ABB contributes to the safe management of electrolyzers through its analyzers, which are able to provide accurate measurement of impurities in the O₂ and H₂ streams in hazardous areas. These measurements can be combined into one device if semi-continuous measurement is acceptable [11].

Finally, as mentioned earlier, hydrogen blending into the NG grid is already a mature option for reducing CO₂ impact. ABB’s PGC1000 is ideal for monitoring the gas mixture composition in natural gas distribution and transmission systems. It is a rapid-response process gas chromatograph with a thermal conductivity detector. Established applications for this type of gas analyzer include monitoring the thermal value of natural gas in burner control systems and ensuring the correct combustion stoichiometry →05.

05 An ABB gas chromatograph with a thermal conductivity detector.
05 An ABB gas chromatograph with a thermal conductivity detector.

The track record that ABB has developed with these gas analyzers can be transferred to monitoring natural gas pipelines containing admixed hydrogen. Market acceptance is extremely encouraging. In Italy, where gas transmission and distribution companies are investing in ambitious H₂ blending programs, more than 35 analyzers have been provided in recent months. 

References
[1] Hydrogen Council, McKinsey & Company, Nov-2021. “Hydrogen for Net-Zero.” Available: https://hydrogencouncil.com/wp-content/uploads/2021/11/Hydrogen-for-Net-Zero.pdf [Accessed August 11, 2022].
[2] McKinsey & Company, Jan-2022. “The net-zero transition: what it would cost, what it would bring.” Available: https://www.mckinsey.com/business-functions/sustainability/our-insights/the-net-zero-transition-what-it-would-cost-what-it-could-bring [Accessed August 11, 2022].
[3] “EU aims to make green hydrogen cost-competitive within two years: leaked strategy document,” Recharge 19/6/2020 Available: https://www.rechargenews.com/transition/eu-aims-to-make-green-hydrogen-cost-competitive-within-two-years-leaked-strategy-document/2-1-829768 [Accessed August 11, 2022].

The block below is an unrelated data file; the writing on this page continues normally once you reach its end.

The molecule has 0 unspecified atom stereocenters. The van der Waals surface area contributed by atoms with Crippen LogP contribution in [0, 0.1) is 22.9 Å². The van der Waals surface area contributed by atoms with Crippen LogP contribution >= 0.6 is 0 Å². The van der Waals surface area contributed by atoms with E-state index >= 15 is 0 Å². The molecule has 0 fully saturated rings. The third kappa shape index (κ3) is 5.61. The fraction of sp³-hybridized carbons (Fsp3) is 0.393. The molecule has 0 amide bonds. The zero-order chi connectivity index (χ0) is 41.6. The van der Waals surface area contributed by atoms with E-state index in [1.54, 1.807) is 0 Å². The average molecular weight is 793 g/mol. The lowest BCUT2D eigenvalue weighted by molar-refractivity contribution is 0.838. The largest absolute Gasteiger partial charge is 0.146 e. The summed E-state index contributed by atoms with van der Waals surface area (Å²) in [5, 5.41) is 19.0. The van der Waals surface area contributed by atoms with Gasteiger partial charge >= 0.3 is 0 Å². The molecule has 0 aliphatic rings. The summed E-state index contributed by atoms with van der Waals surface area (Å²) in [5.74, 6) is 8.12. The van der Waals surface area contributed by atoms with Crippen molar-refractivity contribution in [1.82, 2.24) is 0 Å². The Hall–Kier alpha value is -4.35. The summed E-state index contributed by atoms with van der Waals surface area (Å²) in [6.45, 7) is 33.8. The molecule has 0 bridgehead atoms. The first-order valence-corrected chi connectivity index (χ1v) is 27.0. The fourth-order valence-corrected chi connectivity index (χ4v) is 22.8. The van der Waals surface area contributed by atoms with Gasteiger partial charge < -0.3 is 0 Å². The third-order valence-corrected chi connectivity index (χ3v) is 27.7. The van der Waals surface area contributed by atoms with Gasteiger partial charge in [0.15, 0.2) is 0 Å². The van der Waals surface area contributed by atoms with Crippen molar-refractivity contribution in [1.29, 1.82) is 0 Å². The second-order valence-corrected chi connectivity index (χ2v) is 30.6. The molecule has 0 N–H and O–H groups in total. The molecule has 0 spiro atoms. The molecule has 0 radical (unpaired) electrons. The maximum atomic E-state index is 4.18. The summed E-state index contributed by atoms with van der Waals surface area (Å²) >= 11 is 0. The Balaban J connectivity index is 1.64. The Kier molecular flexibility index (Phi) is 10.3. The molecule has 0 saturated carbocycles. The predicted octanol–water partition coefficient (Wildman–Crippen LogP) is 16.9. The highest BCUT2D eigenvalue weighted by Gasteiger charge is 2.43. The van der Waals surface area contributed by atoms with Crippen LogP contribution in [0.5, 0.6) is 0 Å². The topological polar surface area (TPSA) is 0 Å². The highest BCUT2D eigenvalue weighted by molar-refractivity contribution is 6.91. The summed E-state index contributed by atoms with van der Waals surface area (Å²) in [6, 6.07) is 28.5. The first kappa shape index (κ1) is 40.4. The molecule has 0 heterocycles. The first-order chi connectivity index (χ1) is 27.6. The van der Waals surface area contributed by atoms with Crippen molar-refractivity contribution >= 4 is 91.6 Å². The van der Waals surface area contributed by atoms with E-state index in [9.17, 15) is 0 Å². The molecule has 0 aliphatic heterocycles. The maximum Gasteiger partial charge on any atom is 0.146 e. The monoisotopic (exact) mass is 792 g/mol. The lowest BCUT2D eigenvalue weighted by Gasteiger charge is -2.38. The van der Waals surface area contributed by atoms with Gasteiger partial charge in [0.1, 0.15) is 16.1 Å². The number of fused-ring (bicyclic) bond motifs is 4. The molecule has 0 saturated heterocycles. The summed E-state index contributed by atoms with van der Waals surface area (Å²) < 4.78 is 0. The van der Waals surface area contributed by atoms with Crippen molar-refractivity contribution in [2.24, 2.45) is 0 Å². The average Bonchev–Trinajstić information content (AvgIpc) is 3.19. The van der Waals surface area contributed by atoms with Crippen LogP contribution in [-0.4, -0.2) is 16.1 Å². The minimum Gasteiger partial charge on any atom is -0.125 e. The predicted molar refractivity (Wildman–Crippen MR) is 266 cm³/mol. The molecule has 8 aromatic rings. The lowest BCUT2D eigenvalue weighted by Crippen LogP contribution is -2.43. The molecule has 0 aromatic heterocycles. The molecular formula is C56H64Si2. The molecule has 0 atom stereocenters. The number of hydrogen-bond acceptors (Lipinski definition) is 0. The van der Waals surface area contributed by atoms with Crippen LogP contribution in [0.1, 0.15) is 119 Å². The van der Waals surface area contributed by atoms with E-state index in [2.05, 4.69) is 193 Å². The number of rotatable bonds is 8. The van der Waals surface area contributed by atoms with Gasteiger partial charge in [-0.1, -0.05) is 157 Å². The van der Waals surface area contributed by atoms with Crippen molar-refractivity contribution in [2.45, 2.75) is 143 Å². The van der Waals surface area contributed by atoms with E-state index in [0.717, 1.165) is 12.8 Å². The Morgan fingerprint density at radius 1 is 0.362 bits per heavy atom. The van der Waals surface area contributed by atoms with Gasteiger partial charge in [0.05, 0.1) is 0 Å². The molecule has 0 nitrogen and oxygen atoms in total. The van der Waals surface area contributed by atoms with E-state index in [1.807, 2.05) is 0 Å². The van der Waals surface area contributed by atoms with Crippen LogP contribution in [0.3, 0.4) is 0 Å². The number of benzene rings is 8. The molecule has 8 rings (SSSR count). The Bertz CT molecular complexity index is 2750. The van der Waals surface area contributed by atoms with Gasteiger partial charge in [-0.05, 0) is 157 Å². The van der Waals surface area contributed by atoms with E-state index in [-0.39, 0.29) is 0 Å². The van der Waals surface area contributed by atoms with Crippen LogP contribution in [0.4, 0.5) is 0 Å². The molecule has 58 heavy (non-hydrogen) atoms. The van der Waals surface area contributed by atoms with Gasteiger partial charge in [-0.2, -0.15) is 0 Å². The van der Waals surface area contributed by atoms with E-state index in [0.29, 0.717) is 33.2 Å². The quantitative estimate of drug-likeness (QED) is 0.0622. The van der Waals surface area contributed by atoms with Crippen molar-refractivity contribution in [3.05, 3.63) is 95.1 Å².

[4] ABB White Paper, 2021. “Green Hydrogen, Instrumentation and analyzer solutions for a sustainable future.” Available: https://campaign.abb.com/l/501021/2021-09-28/v9lq6p [Accessed August 11, 2022].
[5] ISO22734:2019 September 2019. “Hydrogen generators using water electrolysis – Industrial, commercial, and residential applications.” Available: https://www.iso.org/standard/69212.html [Accessed August 11, 2022].
[6] ABB White Paper, 2022. “Hydrogen safety – Hydrogen handling and key process safety steps.” Available: https://new.abb.com/process-automation/energy-industries/hydrogen/white-paper-process-safety-and-hydrogen [Accessed August 11, 2022].
[7] S. Elaoud, E. Hadj-Taïeb. “Leak detection of hydrogen-natural gas mixtures in pipes using the characteristics method of specified time intervals.” Journal of Loss Prevention in the Process Industries September 2010, pp. 637-645.
[8] “Energy transition: Measurement needs within the hydrogen industry.” National Physical Laboratory report December 2017. Available: https://www.npl.co.uk/getattachment/bebd3592-e413-43e7-9556-e4dc2c0533d7/energy-transition-measurement-needs.pdf?lang=en-GB&ext=.pdf [Accessed August 11, 2022].
[9] ABB White Paper, 2021. “Tackling the issue of hydrogen permeation in pressure transmitters.” Available: https://campaign.abb.com/l/501021/2021-11-05/vpy3nk [Accessed August 11, 2022].
[10] G. Weppner, “Fine tuning hydrogen fuel cell research” ABB Review 04/2021, pp. 48-49.
[11] S. Gibbons, “Gas analysis in the circular economy.” Gasworld June 2021. Available: https://www.gasworld.com/gas-analysis-in-the-circular-economy/2021176.article [Accessed August 11, 2022].